Liability limits generally start at about $100,000, however, it’s a good idea to discuss whether you should purchase a higher level of protection with your insurance professional. If you have significant assets and want more coverage than is available under your homeowners policy, consider purchasing an umbrella or excess liability policy, which provides broader coverage and higher liability limits.
Most states allow insurers to factor in your credit score when deciding what you’ll pay. The logic? Customers with high credit scores are less likely to make claims, and the insurer will return some of those expected savings in the form of lower rates. If you need some help getting on top of your score, and potentially improving it, check out our favorite credit monitoring services.
If you’re in bargain-hunting mode, Liberty Mutual may be a good place to look for homeowners insurance. It offers a long list of discounts — matching leading companies like State Farm, Allstate, and Nationwide in number — that includes some hard-to-find options we appreciated. For instance, Liberty Mutual is one of only two companies on this list, along with the Hartford, that will cut you a deal if you insure your house for 100% of its value. Other unique discounts include savings for new homes, homes with new roofs, first-time insurance buyers, and customers that set up autopay or pay online.

Like any other type of insurance, you're in control of your life insurance policy. You determine how much coverage you need (from $50,000 up to a $1 million policy), how long you need it, who's covered and when you make your payments (called premiums). Usually, you can choose to pay monthly, annually or quarterly for 10, 20, 30 years or over your lifetime to maintain the coverage. When you die, if your policy is still active, the people you've listed on your policy (called your beneficiaries) get paid the death benefit. In most cases, this payment is paid in one lump sum to an individual or family.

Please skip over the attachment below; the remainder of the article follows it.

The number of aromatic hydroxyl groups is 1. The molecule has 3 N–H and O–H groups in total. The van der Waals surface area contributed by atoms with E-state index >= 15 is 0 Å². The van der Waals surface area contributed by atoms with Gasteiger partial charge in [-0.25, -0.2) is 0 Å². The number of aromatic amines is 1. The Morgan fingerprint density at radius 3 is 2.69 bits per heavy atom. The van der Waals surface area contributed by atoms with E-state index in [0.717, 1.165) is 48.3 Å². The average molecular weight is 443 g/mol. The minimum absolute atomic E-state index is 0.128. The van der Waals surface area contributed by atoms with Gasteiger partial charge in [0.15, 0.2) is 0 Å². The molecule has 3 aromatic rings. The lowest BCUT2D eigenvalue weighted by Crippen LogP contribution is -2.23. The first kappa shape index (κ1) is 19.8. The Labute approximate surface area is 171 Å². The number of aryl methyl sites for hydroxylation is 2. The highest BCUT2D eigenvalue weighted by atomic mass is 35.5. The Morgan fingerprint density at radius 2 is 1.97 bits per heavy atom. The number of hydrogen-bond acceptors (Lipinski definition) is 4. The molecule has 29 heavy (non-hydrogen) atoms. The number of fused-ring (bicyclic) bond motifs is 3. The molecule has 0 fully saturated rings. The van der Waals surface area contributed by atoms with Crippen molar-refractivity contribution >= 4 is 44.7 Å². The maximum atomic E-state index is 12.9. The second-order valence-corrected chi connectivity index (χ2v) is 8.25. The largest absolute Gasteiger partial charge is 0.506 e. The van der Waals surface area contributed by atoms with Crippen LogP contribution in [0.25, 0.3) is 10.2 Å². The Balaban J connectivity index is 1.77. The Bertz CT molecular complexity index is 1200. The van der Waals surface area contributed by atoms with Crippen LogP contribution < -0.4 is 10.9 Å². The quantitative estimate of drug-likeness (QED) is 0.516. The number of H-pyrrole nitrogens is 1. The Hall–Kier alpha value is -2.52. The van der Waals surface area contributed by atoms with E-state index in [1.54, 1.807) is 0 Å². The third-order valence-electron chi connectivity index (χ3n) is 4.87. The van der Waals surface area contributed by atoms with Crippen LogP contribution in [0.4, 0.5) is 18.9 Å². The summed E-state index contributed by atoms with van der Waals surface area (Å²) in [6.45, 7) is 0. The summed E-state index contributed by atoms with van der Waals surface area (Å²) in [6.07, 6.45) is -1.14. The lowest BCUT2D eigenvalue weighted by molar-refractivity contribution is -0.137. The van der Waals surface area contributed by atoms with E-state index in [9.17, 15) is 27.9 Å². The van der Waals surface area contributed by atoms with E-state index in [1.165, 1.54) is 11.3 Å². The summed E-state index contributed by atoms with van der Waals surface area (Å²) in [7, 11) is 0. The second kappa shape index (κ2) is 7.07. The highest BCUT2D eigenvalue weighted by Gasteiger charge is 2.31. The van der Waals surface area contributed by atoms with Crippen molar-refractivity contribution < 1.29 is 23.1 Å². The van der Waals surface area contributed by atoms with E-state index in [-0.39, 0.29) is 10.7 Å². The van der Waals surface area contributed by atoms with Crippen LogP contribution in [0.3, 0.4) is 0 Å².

Keep in mind, not all insurance companies use agents. You can do business directly with many companies by purchasing coverage online. These policies may be less expensive since the company doesn't have to pay the agent's commission. Regardless of how you buy the policy, make sure the company is licensed in your state, is financially stable and check to see if they have complaints.
The cheapest car insurance, period, will likely be the minimum coverage required in your state. In most states this is liability insurance only, which covers property damage and medical bills for others due to accidents you cause. Some states also require uninsured and underinsured motorist coverage, which pay for your injuries or damage if an at-fault driver doesn’t have enough insurance.
Internationally known financial adviser Suze Orman strongly believes that if you want insurance, buy term; if you want an investment, buy an investment, not insurance. Don't mix the two. Unless you're a very savvy investor and understand all the implications of the various types of life insurance policies, you most likely should purchase term life insurance.
A more detailed method is to add up the monthly expenses your family will incur after your death. Remember to include the one-time expenses at death and the ongoing expenses, such as a mortgage or school bills. Take the ongoing expenses and divide by .07. That indicates you'll want a lump sum of money earning approximately 7% each year to pay those ongoing expenses. Add to that amount any money you'll need to cover one-time expenses, and you'll have a rough estimate of the amount of life insurance you need.
When it comes to online resources, don’t expect much information or assistance from MetLife. Its website is barebones, with nothing more than a seven-question FAQ and landing page. Also, only people in 10 states have the option to get a quote online. For those who like to do extensive research online before making a call to a sales person, MetLife won’t have the online presence to satisfy a purchasing decision.

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